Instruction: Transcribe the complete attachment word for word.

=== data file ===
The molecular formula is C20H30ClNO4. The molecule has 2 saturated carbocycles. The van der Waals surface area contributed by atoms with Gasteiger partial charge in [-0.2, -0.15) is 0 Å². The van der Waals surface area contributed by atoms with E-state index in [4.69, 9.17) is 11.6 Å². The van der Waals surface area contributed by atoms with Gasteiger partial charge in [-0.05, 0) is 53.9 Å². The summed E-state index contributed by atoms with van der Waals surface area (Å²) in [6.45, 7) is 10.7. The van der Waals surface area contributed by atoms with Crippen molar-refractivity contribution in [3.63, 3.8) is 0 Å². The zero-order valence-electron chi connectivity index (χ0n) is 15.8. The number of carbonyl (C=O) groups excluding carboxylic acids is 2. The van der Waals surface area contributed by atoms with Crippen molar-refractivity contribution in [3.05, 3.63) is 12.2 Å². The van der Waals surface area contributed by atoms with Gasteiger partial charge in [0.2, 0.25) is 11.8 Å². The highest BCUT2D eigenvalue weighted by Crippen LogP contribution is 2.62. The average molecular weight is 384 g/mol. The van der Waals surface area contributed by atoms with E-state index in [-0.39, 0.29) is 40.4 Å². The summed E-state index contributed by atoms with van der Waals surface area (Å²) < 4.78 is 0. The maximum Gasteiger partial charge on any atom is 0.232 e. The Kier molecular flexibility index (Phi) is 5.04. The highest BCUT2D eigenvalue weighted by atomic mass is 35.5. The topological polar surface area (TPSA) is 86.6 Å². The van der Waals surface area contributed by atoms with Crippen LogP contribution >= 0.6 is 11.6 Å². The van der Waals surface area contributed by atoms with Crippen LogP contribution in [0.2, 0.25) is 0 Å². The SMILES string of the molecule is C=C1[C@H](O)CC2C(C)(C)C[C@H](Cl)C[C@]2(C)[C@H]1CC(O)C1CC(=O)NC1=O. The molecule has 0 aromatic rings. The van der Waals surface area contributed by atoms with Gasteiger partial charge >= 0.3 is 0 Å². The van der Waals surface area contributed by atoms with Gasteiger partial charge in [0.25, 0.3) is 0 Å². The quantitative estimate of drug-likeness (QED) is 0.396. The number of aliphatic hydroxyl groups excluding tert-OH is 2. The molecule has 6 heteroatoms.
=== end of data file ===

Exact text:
The molecular formula is C20H30ClNO4. The molecule has 2 saturated carbocycles. The van der Waals surface area contributed by atoms with Gasteiger partial charge in [-0.2, -0.15) is 0 Å². The van der Waals surface area contributed by atoms with E-state index in [4.69, 9.17) is 11.6 Å². The van der Waals surface area contributed by atoms with Gasteiger partial charge in [-0.05, 0) is 53.9 Å². The summed E-state index contributed by atoms with van der Waals surface area (Å²) in [6.45, 7) is 10.7. The van der Waals surface area contributed by atoms with Crippen molar-refractivity contribution in [3.63, 3.8) is 0 Å². The zero-order valence-electron chi connectivity index (χ0n) is 15.8. The number of carbonyl (C=O) groups excluding carboxylic acids is 2. The van der Waals surface area contributed by atoms with Crippen molar-refractivity contribution in [3.05, 3.63) is 12.2 Å². The van der Waals surface area contributed by atoms with Gasteiger partial charge in [0.2, 0.25) is 11.8 Å². The highest BCUT2D eigenvalue weighted by Crippen LogP contribution is 2.62. The average molecular weight is 384 g/mol. The van der Waals surface area contributed by atoms with E-state index in [-0.39, 0.29) is 40.4 Å². The summed E-state index contributed by atoms with van der Waals surface area (Å²) < 4.78 is 0. The maximum Gasteiger partial charge on any atom is 0.232 e. The Kier molecular flexibility index (Phi) is 5.04. The highest BCUT2D eigenvalue weighted by atomic mass is 35.5. The topological polar surface area (TPSA) is 86.6 Å². The van der Waals surface area contributed by atoms with Crippen LogP contribution >= 0.6 is 11.6 Å². The van der Waals surface area contributed by atoms with Crippen LogP contribution in [0.2, 0.25) is 0 Å². The SMILES string of the molecule is C=C1[C@H](O)CC2C(C)(C)C[C@H](Cl)C[C@]2(C)[C@H]1CC(O)C1CC(=O)NC1=O. The molecule has 0 aromatic rings. The van der Waals surface area contributed by atoms with Gasteiger partial charge >= 0.3 is 0 Å². The van der Waals surface area contributed by atoms with Gasteiger partial charge in [0.25, 0.3) is 0 Å². The quantitative estimate of drug-likeness (QED) is 0.396. The number of aliphatic hydroxyl groups excluding tert-OH is 2. The molecule has 6 heteroatoms.